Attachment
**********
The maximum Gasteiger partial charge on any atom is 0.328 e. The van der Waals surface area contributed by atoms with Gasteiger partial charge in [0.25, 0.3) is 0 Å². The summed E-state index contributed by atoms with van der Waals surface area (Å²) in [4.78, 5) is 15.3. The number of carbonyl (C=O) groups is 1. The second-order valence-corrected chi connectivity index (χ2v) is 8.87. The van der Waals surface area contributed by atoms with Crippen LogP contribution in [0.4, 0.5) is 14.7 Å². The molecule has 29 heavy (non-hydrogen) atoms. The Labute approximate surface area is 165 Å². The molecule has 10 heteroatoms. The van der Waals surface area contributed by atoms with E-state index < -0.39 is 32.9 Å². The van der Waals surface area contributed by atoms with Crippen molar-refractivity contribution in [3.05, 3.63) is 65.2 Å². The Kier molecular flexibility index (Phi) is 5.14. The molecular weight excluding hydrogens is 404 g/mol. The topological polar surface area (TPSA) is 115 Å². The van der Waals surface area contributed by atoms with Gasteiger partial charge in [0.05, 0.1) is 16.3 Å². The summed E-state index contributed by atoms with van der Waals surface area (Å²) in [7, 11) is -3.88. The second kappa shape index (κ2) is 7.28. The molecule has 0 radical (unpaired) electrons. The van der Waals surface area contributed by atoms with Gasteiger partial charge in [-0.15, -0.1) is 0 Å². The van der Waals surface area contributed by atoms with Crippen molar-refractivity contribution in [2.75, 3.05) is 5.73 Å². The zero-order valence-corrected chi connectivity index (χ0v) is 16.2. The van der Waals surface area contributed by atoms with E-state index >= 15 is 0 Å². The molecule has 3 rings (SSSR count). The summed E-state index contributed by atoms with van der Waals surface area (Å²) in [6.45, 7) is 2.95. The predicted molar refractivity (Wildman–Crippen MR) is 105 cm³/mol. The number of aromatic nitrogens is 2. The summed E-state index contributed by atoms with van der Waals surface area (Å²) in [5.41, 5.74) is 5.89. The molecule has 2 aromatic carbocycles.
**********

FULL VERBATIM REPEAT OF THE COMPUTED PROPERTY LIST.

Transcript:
The maximum Gasteiger partial charge on any atom is 0.328 e. The van der Waals surface area contributed by atoms with Gasteiger partial charge in [0.25, 0.3) is 0 Å². The summed E-state index contributed by atoms with van der Waals surface area (Å²) in [4.78, 5) is 15.3. The number of carbonyl (C=O) groups is 1. The second-order valence-corrected chi connectivity index (χ2v) is 8.87. The van der Waals surface area contributed by atoms with Crippen LogP contribution in [0.4, 0.5) is 14.7 Å². The molecule has 29 heavy (non-hydrogen) atoms. The Labute approximate surface area is 165 Å². The molecule has 10 heteroatoms. The van der Waals surface area contributed by atoms with E-state index < -0.39 is 32.9 Å². The van der Waals surface area contributed by atoms with Crippen molar-refractivity contribution in [3.05, 3.63) is 65.2 Å². The Kier molecular flexibility index (Phi) is 5.14. The molecular weight excluding hydrogens is 404 g/mol. The topological polar surface area (TPSA) is 115 Å². The van der Waals surface area contributed by atoms with Gasteiger partial charge in [0.05, 0.1) is 16.3 Å². The summed E-state index contributed by atoms with van der Waals surface area (Å²) in [7, 11) is -3.88. The second kappa shape index (κ2) is 7.28. The molecule has 0 radical (unpaired) electrons. The van der Waals surface area contributed by atoms with Gasteiger partial charge in [-0.15, -0.1) is 0 Å². The van der Waals surface area contributed by atoms with Crippen molar-refractivity contribution in [2.75, 3.05) is 5.73 Å². The zero-order valence-corrected chi connectivity index (χ0v) is 16.2. The van der Waals surface area contributed by atoms with E-state index >= 15 is 0 Å². The molecule has 3 rings (SSSR count). The summed E-state index contributed by atoms with van der Waals surface area (Å²) in [6.45, 7) is 2.95. The predicted molar refractivity (Wildman–Crippen MR) is 105 cm³/mol. The number of aromatic nitrogens is 2. The summed E-state index contributed by atoms with van der Waals surface area (Å²) in [5.41, 5.74) is 5.89. The molecule has 2 aromatic carbocycles.